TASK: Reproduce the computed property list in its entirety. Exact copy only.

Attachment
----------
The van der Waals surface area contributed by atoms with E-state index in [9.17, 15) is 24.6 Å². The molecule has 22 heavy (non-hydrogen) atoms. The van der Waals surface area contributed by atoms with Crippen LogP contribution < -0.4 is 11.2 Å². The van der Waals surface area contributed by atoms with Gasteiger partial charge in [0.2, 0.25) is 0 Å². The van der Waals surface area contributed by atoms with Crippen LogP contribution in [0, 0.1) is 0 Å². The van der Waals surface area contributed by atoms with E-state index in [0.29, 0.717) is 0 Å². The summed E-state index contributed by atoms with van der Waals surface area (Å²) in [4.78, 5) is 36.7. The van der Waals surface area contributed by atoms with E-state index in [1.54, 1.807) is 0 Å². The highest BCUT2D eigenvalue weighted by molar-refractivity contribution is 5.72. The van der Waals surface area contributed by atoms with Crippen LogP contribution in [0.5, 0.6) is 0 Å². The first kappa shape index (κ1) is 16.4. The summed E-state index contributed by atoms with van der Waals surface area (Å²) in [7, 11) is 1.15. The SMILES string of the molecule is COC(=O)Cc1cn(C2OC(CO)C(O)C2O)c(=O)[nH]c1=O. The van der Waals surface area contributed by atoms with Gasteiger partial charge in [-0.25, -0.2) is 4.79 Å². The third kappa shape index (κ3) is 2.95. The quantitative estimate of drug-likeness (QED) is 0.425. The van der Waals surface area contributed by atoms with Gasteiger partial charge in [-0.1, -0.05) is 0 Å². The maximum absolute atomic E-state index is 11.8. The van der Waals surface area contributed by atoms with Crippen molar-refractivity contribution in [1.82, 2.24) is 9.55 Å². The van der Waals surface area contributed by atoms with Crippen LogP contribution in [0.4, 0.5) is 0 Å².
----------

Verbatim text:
The van der Waals surface area contributed by atoms with E-state index in [9.17, 15) is 24.6 Å². The molecule has 22 heavy (non-hydrogen) atoms. The van der Waals surface area contributed by atoms with Crippen LogP contribution < -0.4 is 11.2 Å². The van der Waals surface area contributed by atoms with Gasteiger partial charge in [0.2, 0.25) is 0 Å². The van der Waals surface area contributed by atoms with Crippen LogP contribution in [0, 0.1) is 0 Å². The van der Waals surface area contributed by atoms with E-state index in [0.29, 0.717) is 0 Å². The summed E-state index contributed by atoms with van der Waals surface area (Å²) in [4.78, 5) is 36.7. The van der Waals surface area contributed by atoms with E-state index in [1.54, 1.807) is 0 Å². The highest BCUT2D eigenvalue weighted by molar-refractivity contribution is 5.72. The van der Waals surface area contributed by atoms with Crippen LogP contribution in [0.5, 0.6) is 0 Å². The first kappa shape index (κ1) is 16.4. The summed E-state index contributed by atoms with van der Waals surface area (Å²) in [7, 11) is 1.15. The SMILES string of the molecule is COC(=O)Cc1cn(C2OC(CO)C(O)C2O)c(=O)[nH]c1=O. The van der Waals surface area contributed by atoms with Gasteiger partial charge in [-0.25, -0.2) is 4.79 Å². The third kappa shape index (κ3) is 2.95. The quantitative estimate of drug-likeness (QED) is 0.425. The van der Waals surface area contributed by atoms with Gasteiger partial charge in [-0.1, -0.05) is 0 Å². The maximum absolute atomic E-state index is 11.8. The van der Waals surface area contributed by atoms with Crippen molar-refractivity contribution in [1.82, 2.24) is 9.55 Å². The van der Waals surface area contributed by atoms with Crippen LogP contribution in [0.4, 0.5) is 0 Å².